I dunno really
If there was one thing I could not stand for, it was bullying.
Day in day out I witnessed the same thing: Lacy and her pretentious idiotic friends mercilessly preying on those weaker than them. They had a favourite: the small skinny kid from the year below. I never knew what her name was, but I began to recognize her face around school. Particularly if she showed up with fresh bruises. I think she tried covering them up because you could see the white powder of her foundation that hadn’t been rubbed in quite so well lining the bruise, which of course only made it more prominent.
At first, I turned a bit of a blind eye to it because I didn’t know the kid and it was none of my business. I was late out of English though one day and saw her in the corridor, looking around nervously like a small frail mouse. There were no other students around; it was break time so all the teachers were in the staff room and everyone else was outside.
Our eyes met for the briefest moment and I thought nothing of it, already beginning to walk away.
Laughter drifted up the corridors and I recognized it immediately as Lacy’s. I could have continued walking, but something stopped me in my tracks. I turned round and saw the kid tense up, absolutely petrified. I’ve never seen anyone so scared in all my life. I felt pity for her.
Lacy came into view with Jas and Olivia, her cronies.
Before the kid could get away, Lacy grabbed her by the collar of her shirt and slammed her into the lockers with enough force to send her books flying to the floor. I stood, gripping the banister tightly, torn between wanting to leave them to it and wanting to help. Lacy and I had never exchanged more than a handful words with one another and that was when she had insulted my clothes and I had mouthed a swearword at her behind her back. I knew what she was like though. She was your stereotypical bully: feared and admired by the rest of the school but painfully insecure deep within.
‘Vermin aren’t allowed in the school,’ Lacy hissed close in the kid’s face.
Olivia grabbed the kid by one arm and Jas by the other as Lacy let go. I already knew what was coming and my mouth tried to form the words that would distract them, but I was too late. Lacy clenched her hand into a fist and slammed it into the kid’s stomach. She doubled over, completely winded. Lacy wasn’t done though. She got another three or four punches in before something interrupted her.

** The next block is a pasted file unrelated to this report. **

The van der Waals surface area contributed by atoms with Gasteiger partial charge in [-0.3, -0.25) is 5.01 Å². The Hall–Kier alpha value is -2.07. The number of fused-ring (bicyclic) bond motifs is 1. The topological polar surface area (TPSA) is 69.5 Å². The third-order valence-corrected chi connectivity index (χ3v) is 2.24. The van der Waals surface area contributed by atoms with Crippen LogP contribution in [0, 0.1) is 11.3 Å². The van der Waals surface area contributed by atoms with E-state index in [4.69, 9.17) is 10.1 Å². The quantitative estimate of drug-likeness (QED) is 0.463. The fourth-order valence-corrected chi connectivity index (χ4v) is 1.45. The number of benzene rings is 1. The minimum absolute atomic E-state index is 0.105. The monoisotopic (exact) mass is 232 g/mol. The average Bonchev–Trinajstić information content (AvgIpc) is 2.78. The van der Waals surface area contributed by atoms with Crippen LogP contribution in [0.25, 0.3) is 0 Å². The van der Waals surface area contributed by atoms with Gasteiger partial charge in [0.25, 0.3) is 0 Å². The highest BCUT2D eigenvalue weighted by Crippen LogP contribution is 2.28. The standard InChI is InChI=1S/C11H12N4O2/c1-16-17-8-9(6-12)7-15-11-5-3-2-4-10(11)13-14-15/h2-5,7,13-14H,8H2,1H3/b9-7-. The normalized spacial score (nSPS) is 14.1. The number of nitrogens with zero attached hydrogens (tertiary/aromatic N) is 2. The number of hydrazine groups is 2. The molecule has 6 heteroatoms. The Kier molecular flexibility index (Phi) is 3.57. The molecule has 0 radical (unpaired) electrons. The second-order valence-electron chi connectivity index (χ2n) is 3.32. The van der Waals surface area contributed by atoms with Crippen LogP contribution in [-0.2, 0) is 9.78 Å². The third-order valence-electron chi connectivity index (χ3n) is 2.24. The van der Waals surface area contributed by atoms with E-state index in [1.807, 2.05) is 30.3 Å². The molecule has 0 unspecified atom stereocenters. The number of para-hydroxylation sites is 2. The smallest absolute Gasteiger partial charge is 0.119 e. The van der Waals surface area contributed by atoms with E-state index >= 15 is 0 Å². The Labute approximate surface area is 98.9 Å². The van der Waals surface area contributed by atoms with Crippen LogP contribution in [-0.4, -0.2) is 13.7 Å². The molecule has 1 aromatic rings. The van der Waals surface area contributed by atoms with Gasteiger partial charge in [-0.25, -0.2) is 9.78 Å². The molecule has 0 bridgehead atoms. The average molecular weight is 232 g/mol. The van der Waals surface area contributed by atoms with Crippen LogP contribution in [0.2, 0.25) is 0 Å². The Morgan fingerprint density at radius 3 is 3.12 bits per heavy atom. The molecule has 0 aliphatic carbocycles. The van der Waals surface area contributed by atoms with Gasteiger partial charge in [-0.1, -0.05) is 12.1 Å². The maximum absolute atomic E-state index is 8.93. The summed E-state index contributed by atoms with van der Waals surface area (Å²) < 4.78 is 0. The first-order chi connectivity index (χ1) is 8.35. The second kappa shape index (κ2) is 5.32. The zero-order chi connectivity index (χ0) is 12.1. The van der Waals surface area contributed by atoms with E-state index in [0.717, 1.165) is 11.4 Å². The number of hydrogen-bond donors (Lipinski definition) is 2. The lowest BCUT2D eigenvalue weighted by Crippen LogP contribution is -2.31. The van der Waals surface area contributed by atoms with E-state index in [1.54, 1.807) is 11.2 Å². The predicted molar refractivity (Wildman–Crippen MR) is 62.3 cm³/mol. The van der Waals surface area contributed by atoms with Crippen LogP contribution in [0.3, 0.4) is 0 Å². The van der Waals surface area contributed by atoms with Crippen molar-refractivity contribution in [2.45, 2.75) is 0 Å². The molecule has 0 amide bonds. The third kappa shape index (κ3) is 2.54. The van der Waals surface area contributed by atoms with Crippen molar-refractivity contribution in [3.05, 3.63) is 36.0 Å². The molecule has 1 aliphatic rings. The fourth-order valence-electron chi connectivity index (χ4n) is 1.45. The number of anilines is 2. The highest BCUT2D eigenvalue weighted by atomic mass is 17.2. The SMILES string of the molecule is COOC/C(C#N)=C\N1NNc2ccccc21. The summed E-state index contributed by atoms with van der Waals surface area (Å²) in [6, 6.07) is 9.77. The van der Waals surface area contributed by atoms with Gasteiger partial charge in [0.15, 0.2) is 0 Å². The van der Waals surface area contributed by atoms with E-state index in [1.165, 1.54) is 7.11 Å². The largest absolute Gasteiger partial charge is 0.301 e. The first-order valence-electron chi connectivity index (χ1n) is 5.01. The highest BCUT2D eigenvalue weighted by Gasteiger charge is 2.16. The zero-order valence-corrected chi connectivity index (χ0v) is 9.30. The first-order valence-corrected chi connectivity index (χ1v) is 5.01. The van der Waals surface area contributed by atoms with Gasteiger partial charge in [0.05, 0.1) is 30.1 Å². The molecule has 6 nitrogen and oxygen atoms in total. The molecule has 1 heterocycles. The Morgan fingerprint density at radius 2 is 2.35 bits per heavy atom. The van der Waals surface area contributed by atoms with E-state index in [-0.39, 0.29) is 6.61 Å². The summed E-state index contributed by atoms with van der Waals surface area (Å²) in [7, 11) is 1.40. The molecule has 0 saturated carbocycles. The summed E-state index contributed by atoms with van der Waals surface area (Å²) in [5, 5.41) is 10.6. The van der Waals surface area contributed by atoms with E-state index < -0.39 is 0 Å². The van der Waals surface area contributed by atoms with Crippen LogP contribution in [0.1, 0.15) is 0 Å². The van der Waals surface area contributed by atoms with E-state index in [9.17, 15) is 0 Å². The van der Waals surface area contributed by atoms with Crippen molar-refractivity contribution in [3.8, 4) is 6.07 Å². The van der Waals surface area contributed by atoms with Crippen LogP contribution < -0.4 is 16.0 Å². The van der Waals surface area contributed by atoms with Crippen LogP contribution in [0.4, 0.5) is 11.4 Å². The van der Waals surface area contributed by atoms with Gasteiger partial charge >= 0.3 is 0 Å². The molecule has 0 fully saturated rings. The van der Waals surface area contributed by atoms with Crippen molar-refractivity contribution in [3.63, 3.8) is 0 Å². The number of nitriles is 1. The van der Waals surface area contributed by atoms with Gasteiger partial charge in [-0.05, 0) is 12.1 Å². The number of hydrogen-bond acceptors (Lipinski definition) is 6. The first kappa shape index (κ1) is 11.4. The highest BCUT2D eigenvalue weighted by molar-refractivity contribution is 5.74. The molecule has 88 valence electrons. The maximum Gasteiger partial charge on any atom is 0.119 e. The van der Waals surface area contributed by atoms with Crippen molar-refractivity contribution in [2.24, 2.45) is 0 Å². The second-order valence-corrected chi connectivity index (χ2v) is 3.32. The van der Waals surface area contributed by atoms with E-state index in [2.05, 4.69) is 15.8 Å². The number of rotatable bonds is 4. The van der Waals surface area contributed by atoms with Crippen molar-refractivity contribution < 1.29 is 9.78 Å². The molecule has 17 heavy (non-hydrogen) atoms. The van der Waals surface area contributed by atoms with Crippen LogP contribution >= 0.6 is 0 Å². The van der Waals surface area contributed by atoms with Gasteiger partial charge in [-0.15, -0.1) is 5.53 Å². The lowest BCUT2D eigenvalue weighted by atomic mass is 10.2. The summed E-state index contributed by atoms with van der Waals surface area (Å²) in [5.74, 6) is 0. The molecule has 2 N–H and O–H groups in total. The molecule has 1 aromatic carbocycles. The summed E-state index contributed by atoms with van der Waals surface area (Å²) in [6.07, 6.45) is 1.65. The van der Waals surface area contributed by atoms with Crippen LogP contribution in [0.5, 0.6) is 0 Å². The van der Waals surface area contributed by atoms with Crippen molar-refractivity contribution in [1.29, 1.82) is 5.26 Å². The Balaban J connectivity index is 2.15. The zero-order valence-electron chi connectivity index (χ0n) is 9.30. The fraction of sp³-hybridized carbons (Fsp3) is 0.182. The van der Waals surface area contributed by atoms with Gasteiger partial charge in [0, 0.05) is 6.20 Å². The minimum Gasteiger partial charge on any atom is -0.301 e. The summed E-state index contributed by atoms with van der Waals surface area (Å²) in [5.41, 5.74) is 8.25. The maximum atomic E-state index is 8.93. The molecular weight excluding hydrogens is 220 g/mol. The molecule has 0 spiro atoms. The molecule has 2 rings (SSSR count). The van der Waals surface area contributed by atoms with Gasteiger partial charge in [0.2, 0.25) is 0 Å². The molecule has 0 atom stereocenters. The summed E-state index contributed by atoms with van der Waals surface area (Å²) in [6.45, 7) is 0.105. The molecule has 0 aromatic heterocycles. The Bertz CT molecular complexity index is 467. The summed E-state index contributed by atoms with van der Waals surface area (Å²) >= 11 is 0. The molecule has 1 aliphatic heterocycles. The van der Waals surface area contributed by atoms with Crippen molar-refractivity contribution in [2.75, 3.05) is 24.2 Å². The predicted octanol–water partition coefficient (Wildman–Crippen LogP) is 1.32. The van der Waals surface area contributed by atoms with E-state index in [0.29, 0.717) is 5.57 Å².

That something was me.
My feet were carrying me over towards them but my mind was screaming at me to turn round. I shut it up, not wanting to witness this violence, particularly with someone as small as this girl was.
‘Hey!’ I shouted. ‘Stop it.’
Lacy turned round; seeming a little surprised that someone had stood up to her.
The surprise didn't last long though.
‘Mind your own business bitch.’
I bristled at her words. I had always stood up for myself, it helped growing up with three older brothers, but there was something about Lacy that had me doubting myself.
The kid was in tears though and that was what spurred me on.
‘What the hell do you think you’re doing?’ I took another step towards her. Olivia’s eyes flickered between me and Lacy, unsure. I noticed her grip on the kid loosening ever so slightly. Jas didn’t look much better, but Lacy was fuming. She let go of the girl completely and spun round to face me.
‘Who the fuck are you?’ She got real close to me then, trying to look intimidating I think.
‘Poppie Goldstone, and you are?’
I knew full well who she was, but I couldn’t think of anything else to say. Lacy didn’t reply, instead she slapped me hard. My cheek flared with pain, like it was on fire and for a moment I was disorientated, trying to process what had actually happened.
‘Mind your fucking business,’ she repeated, through gritted teeth. She turned round again, maybe to deal with the child but I grabbed her by the back of her hair and pulled her backwards, sharply. She cried out in surprise as I threw her to the floor. Trying to remember everything about fighting from what my brothers had showed me, I began showering her with punches to the face and kicks to the ribs. Adrenaline rushed through my veins and I let the vengeance take over.
I don’t know how long I was there, but next thing I know I’m standing in a corridor with Mr Williams holding me back, a handful of shocked students staring at me and a semi-conscious Lacy lying on the floor.
They called the ambulance, but not the police. Maybe they knew what Lacy was like?
Lacy’s parents were called in, as were mine. A mutual agreement was made that the police wouldn’t be called if proper action was taken.
By proper action they meant my being expelled, of course.